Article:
Laurie Jean Mathiason inquest - Blood vessel ruptured day before woman died, says pathologist

Blood vessel ruptured day before woman died, says pathologist

DAN ZAKRESKI, Saskatoon StarPhoenix

SASKATOON (CP) - A woman who died after having chiropractic treatment was likely injured the previous day, a neuropathologist testified Thursday.

"The patient was essentially normal before the visit on February 3rd," Robert Macaulay told an inquiry into the death of Laurie Jean Mathiason, 20.

Macaulay performed the autopsy on Mathiasonís body.

The young woman was rushed to hospital in a coma Feb. 4 after a neck adjustment by Saskatoon chiropractor Stacey Kramer.

A chiropractic adjustment is a repositioning or correction of the vertebrae.

What likely happened was that the artery in Mathiasonís neck was torn during a neck adjustment on Feb. 3, Macaulay said.

But the next day, Mathiason returned to Kramer because her neck was still sore.

The adjustment dislodged a blood clot that likely formed the previous day, sending it up to the brain, Macaulay said.

The clot "plugged (the artery) like a cork", cutting off oxygen and blood flow to the brain, he added.

The inquiry has heard that Mathiason started to convulse, twitch and foam at the mouth after her last adjustment by Kramer.

She fell into a coma and doctors declared her brain-dead the next day. They kept her body on life support for another two days to allow her kidney, liver and heart valves to be donated.

Kramer has testified the treatment she gave Mathiason the last day was more gentle than normal.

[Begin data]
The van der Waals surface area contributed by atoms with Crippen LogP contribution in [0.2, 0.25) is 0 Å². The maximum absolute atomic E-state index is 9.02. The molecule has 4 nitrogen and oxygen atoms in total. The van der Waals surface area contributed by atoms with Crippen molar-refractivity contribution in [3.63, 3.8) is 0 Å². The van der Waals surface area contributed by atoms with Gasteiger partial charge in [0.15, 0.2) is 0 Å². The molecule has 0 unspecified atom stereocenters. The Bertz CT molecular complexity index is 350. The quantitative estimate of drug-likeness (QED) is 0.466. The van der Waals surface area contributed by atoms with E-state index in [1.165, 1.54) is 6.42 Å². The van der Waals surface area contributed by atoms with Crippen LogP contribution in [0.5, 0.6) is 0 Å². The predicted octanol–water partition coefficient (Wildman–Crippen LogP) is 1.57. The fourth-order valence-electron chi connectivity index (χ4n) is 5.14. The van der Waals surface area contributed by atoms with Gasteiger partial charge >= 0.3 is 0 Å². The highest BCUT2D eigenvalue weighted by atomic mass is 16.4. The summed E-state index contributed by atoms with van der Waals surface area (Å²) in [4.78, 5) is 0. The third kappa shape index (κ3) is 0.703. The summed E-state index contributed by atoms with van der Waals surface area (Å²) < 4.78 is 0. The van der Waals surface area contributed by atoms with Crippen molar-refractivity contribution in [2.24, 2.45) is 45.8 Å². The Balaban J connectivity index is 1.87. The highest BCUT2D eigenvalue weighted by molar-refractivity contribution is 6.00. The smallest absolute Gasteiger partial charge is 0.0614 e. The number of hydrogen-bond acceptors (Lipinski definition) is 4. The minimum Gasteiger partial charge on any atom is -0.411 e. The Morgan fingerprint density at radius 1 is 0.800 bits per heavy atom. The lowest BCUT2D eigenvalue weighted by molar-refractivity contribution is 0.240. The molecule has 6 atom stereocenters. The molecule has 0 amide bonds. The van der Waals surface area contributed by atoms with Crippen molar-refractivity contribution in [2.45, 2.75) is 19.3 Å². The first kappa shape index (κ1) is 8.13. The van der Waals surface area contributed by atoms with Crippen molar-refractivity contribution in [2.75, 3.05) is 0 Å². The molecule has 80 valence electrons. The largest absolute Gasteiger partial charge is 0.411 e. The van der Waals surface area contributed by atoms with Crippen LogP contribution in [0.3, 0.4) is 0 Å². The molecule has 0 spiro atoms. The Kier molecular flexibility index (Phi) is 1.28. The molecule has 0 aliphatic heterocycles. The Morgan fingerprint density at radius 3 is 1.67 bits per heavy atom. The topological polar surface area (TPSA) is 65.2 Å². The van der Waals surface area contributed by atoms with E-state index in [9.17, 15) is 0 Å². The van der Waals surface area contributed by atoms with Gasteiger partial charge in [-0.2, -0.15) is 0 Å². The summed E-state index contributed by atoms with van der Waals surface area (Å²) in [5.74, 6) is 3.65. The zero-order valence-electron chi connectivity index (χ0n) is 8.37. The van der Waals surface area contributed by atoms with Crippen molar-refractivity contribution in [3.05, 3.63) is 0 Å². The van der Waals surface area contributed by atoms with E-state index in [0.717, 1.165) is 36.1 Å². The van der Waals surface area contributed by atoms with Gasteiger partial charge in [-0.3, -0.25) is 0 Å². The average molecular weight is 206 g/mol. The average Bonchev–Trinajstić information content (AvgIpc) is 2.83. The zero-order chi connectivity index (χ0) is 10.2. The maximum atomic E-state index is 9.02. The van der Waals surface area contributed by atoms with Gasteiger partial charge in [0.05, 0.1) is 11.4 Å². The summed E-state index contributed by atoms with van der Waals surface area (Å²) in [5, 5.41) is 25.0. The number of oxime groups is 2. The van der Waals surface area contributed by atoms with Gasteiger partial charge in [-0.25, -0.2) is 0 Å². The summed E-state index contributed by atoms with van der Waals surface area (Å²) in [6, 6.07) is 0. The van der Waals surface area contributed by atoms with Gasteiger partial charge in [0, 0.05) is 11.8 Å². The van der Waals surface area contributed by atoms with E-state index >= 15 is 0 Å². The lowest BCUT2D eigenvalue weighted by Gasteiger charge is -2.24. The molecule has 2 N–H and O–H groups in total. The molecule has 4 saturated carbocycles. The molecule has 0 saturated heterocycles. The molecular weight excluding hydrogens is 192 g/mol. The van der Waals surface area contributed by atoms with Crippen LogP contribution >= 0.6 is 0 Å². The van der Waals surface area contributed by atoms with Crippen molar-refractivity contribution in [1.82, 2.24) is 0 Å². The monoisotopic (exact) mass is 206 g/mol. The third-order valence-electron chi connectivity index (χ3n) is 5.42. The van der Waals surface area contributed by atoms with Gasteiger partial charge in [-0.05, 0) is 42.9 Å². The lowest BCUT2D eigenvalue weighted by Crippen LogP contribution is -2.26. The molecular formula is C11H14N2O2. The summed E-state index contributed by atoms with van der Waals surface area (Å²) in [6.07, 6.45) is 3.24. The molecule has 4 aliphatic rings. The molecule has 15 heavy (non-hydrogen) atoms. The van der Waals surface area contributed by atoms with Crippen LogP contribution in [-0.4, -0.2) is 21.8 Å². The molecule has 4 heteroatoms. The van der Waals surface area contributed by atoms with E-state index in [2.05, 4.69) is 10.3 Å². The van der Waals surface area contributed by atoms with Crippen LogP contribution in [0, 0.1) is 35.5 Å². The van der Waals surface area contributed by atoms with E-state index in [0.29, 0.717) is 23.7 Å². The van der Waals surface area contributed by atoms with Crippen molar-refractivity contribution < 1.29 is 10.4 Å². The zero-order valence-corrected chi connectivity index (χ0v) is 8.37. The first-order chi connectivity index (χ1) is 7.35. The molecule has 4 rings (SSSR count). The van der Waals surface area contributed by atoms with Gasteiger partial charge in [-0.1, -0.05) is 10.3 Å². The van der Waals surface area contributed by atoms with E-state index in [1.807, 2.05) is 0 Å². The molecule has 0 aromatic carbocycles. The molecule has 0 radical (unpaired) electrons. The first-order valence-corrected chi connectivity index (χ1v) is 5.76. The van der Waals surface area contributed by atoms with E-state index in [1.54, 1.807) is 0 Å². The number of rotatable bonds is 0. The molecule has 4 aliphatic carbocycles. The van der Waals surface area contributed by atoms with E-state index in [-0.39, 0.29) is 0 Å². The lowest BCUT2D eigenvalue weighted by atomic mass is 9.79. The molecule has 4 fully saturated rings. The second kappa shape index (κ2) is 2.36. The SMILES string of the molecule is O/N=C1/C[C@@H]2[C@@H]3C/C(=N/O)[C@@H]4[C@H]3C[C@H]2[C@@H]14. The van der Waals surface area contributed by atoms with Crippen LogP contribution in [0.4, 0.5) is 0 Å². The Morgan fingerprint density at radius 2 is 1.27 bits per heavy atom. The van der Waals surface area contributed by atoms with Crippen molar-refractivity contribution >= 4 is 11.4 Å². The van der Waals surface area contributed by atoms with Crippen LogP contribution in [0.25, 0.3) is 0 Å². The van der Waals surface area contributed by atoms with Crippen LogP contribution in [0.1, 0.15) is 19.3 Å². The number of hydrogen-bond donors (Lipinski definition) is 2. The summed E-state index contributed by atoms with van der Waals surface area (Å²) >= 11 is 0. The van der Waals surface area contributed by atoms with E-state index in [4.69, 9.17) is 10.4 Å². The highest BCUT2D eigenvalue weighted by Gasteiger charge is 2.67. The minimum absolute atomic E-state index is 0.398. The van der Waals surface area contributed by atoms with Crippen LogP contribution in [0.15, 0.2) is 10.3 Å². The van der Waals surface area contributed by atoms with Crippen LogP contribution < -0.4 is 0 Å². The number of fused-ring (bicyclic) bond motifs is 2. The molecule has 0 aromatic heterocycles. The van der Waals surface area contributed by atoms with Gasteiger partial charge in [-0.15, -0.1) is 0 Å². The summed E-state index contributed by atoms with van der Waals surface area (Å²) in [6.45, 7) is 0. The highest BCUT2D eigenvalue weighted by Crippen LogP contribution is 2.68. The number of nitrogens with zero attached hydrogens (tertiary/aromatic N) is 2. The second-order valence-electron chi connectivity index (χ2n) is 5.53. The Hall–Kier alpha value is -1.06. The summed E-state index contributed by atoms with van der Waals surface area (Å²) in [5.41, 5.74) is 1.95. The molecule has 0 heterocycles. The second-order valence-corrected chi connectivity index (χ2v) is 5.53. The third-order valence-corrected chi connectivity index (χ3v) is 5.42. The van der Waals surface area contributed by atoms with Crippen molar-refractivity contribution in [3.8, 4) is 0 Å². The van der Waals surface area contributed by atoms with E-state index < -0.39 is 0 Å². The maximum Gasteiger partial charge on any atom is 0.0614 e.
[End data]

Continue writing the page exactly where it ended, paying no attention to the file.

Macaulay said the chances of Mathiason ripping her artery just by turning her head were less than one per cent.

"This type of puncture is very rare. It was completely punctured."

A juror asked Macaulay if there should be more communication between the medical community and chiropractors.

"That question is a bit loaded. Iíll take the bullets out one by one."

Macaulay said he wants evidence from chiropractors that what they do is a legitimate treatment for a clearly identified problem.

More information and evidence is needed about what exactly chiropractors do and why they do it before the two groups can talk, he said.

He was also asked about the risk of strokes from chiropractic treatments.

Macaulay said his research found there have been strokes after chiropractic treatments but itís not clear how many occurred and under what circumstances.

According to the Canadian Chiropractic Association, some patients have suffered strokes because of an adjustment, but none has died.

The association says the incidence of stroke from an adjustment is about one in two million or three million procedures.

A fatality inquiry is held to examine the circumstances of a death. It can recommend ways to avoid a similar incident but cannot assign blame.

© The Canadian Press, 1998